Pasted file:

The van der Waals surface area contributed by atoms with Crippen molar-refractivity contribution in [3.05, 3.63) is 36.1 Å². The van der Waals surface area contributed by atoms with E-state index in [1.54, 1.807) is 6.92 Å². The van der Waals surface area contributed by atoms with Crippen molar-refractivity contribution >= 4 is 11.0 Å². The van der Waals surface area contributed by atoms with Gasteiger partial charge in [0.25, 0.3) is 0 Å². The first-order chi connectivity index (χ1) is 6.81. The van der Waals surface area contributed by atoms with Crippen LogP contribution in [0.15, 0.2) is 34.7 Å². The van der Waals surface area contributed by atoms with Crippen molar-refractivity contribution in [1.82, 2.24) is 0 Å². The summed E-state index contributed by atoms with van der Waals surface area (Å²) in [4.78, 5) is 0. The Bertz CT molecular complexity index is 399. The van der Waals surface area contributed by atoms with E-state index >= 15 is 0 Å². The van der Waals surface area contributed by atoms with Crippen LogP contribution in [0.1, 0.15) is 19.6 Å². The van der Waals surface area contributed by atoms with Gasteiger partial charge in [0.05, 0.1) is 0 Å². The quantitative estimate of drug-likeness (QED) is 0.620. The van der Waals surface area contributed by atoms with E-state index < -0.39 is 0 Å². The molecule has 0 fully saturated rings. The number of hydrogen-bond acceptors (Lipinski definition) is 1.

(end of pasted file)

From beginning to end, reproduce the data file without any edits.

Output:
The van der Waals surface area contributed by atoms with Crippen molar-refractivity contribution in [3.05, 3.63) is 36.1 Å². The van der Waals surface area contributed by atoms with E-state index in [1.54, 1.807) is 6.92 Å². The van der Waals surface area contributed by atoms with Crippen molar-refractivity contribution >= 4 is 11.0 Å². The van der Waals surface area contributed by atoms with Gasteiger partial charge in [0.25, 0.3) is 0 Å². The first-order chi connectivity index (χ1) is 6.81. The van der Waals surface area contributed by atoms with Crippen LogP contribution in [0.15, 0.2) is 34.7 Å². The van der Waals surface area contributed by atoms with Crippen molar-refractivity contribution in [1.82, 2.24) is 0 Å². The summed E-state index contributed by atoms with van der Waals surface area (Å²) in [4.78, 5) is 0. The Bertz CT molecular complexity index is 399. The van der Waals surface area contributed by atoms with E-state index >= 15 is 0 Å². The van der Waals surface area contributed by atoms with Crippen LogP contribution in [0.1, 0.15) is 19.6 Å². The van der Waals surface area contributed by atoms with Gasteiger partial charge in [0.05, 0.1) is 0 Å². The quantitative estimate of drug-likeness (QED) is 0.620. The van der Waals surface area contributed by atoms with E-state index < -0.39 is 0 Å². The molecule has 0 fully saturated rings. The number of hydrogen-bond acceptors (Lipinski definition) is 1.